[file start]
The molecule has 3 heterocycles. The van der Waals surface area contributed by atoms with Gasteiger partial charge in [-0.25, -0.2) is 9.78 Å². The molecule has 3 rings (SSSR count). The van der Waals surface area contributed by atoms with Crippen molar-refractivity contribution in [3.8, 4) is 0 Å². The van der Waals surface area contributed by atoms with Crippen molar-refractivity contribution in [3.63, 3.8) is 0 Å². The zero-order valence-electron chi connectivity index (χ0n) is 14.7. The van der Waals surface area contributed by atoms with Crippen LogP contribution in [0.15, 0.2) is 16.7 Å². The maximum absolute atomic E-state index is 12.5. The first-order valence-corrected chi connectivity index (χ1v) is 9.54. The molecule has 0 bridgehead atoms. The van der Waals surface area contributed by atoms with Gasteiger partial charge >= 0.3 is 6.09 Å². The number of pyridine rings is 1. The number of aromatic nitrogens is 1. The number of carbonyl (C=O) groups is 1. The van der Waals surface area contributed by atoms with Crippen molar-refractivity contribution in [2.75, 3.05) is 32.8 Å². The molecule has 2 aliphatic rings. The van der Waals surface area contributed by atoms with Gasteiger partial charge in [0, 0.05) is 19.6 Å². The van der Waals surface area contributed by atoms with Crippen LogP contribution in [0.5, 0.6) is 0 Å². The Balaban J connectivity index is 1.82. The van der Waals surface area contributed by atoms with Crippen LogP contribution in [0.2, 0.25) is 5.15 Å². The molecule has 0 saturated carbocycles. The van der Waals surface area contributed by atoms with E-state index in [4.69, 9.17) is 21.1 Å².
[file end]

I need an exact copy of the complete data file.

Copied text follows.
The molecule has 3 heterocycles. The van der Waals surface area contributed by atoms with Gasteiger partial charge in [-0.25, -0.2) is 9.78 Å². The molecule has 3 rings (SSSR count). The van der Waals surface area contributed by atoms with Crippen molar-refractivity contribution in [3.8, 4) is 0 Å². The van der Waals surface area contributed by atoms with Crippen molar-refractivity contribution in [3.63, 3.8) is 0 Å². The zero-order valence-electron chi connectivity index (χ0n) is 14.7. The van der Waals surface area contributed by atoms with Crippen LogP contribution in [0.15, 0.2) is 16.7 Å². The maximum absolute atomic E-state index is 12.5. The first-order valence-corrected chi connectivity index (χ1v) is 9.54. The molecule has 0 bridgehead atoms. The van der Waals surface area contributed by atoms with Gasteiger partial charge >= 0.3 is 6.09 Å². The number of pyridine rings is 1. The number of aromatic nitrogens is 1. The number of carbonyl (C=O) groups is 1. The van der Waals surface area contributed by atoms with Crippen molar-refractivity contribution in [2.75, 3.05) is 32.8 Å². The molecule has 2 aliphatic rings. The van der Waals surface area contributed by atoms with Gasteiger partial charge in [0, 0.05) is 19.6 Å². The van der Waals surface area contributed by atoms with Crippen LogP contribution in [0.5, 0.6) is 0 Å². The Balaban J connectivity index is 1.82. The van der Waals surface area contributed by atoms with Crippen LogP contribution in [0.2, 0.25) is 5.15 Å². The molecule has 0 saturated carbocycles. The van der Waals surface area contributed by atoms with E-state index in [4.69, 9.17) is 21.1 Å².